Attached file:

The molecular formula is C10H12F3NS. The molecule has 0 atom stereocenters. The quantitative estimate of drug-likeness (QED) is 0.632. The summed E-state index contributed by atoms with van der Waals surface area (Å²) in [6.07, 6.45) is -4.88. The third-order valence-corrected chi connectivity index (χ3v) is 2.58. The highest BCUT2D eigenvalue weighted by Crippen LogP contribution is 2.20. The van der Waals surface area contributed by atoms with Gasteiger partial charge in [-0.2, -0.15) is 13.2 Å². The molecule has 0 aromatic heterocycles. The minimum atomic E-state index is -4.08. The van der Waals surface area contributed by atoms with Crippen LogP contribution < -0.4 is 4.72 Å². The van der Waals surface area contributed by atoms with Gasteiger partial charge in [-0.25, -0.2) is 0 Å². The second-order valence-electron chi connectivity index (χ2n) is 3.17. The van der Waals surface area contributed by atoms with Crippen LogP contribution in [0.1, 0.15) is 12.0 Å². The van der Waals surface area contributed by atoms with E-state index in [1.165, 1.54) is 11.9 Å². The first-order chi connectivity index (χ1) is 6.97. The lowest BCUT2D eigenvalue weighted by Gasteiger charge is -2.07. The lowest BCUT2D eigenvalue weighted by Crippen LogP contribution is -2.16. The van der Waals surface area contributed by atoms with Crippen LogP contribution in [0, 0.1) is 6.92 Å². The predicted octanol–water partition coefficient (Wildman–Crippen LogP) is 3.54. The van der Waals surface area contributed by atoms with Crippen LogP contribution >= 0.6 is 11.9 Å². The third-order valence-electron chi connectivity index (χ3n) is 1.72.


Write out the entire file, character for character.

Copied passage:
The molecular formula is C10H12F3NS. The molecule has 0 atom stereocenters. The quantitative estimate of drug-likeness (QED) is 0.632. The summed E-state index contributed by atoms with van der Waals surface area (Å²) in [6.07, 6.45) is -4.88. The third-order valence-corrected chi connectivity index (χ3v) is 2.58. The highest BCUT2D eigenvalue weighted by Crippen LogP contribution is 2.20. The van der Waals surface area contributed by atoms with Gasteiger partial charge in [-0.2, -0.15) is 13.2 Å². The molecule has 0 aromatic heterocycles. The minimum atomic E-state index is -4.08. The van der Waals surface area contributed by atoms with Crippen LogP contribution < -0.4 is 4.72 Å². The van der Waals surface area contributed by atoms with Gasteiger partial charge in [-0.25, -0.2) is 0 Å². The second-order valence-electron chi connectivity index (χ2n) is 3.17. The van der Waals surface area contributed by atoms with Crippen LogP contribution in [0.1, 0.15) is 12.0 Å². The van der Waals surface area contributed by atoms with E-state index in [1.165, 1.54) is 11.9 Å². The first-order chi connectivity index (χ1) is 6.97. The lowest BCUT2D eigenvalue weighted by Gasteiger charge is -2.07. The lowest BCUT2D eigenvalue weighted by Crippen LogP contribution is -2.16. The van der Waals surface area contributed by atoms with Crippen LogP contribution in [0, 0.1) is 6.92 Å². The predicted octanol–water partition coefficient (Wildman–Crippen LogP) is 3.54. The van der Waals surface area contributed by atoms with Crippen LogP contribution >= 0.6 is 11.9 Å². The third-order valence-electron chi connectivity index (χ3n) is 1.72.